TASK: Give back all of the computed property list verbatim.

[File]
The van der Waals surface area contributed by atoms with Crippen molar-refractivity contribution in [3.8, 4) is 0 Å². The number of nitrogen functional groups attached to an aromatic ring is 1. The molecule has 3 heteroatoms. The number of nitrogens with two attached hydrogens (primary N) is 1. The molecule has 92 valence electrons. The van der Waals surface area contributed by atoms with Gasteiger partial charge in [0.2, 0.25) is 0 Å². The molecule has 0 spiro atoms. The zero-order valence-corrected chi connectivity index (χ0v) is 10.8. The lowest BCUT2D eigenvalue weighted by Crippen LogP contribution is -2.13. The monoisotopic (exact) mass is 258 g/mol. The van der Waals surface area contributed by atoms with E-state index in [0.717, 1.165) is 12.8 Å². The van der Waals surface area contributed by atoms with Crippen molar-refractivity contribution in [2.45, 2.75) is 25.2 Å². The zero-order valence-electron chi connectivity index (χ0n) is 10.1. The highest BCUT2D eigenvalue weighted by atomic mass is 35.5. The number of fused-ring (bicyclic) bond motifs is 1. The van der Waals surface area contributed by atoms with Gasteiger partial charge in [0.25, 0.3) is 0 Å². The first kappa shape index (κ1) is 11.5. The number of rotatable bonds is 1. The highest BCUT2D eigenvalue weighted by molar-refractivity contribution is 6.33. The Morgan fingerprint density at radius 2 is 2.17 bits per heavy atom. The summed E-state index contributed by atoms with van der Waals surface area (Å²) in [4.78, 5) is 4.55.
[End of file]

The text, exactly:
The van der Waals surface area contributed by atoms with Crippen molar-refractivity contribution in [3.8, 4) is 0 Å². The number of nitrogen functional groups attached to an aromatic ring is 1. The molecule has 3 heteroatoms. The number of nitrogens with two attached hydrogens (primary N) is 1. The molecule has 92 valence electrons. The van der Waals surface area contributed by atoms with Gasteiger partial charge in [0.2, 0.25) is 0 Å². The molecule has 0 spiro atoms. The zero-order valence-corrected chi connectivity index (χ0v) is 10.8. The lowest BCUT2D eigenvalue weighted by Crippen LogP contribution is -2.13. The monoisotopic (exact) mass is 258 g/mol. The van der Waals surface area contributed by atoms with E-state index in [0.717, 1.165) is 12.8 Å². The van der Waals surface area contributed by atoms with Crippen molar-refractivity contribution in [2.45, 2.75) is 25.2 Å². The zero-order valence-electron chi connectivity index (χ0n) is 10.1. The highest BCUT2D eigenvalue weighted by atomic mass is 35.5. The number of fused-ring (bicyclic) bond motifs is 1. The van der Waals surface area contributed by atoms with Gasteiger partial charge in [0.25, 0.3) is 0 Å². The first kappa shape index (κ1) is 11.5. The number of rotatable bonds is 1. The highest BCUT2D eigenvalue weighted by molar-refractivity contribution is 6.33. The Morgan fingerprint density at radius 2 is 2.17 bits per heavy atom. The summed E-state index contributed by atoms with van der Waals surface area (Å²) in [4.78, 5) is 4.55.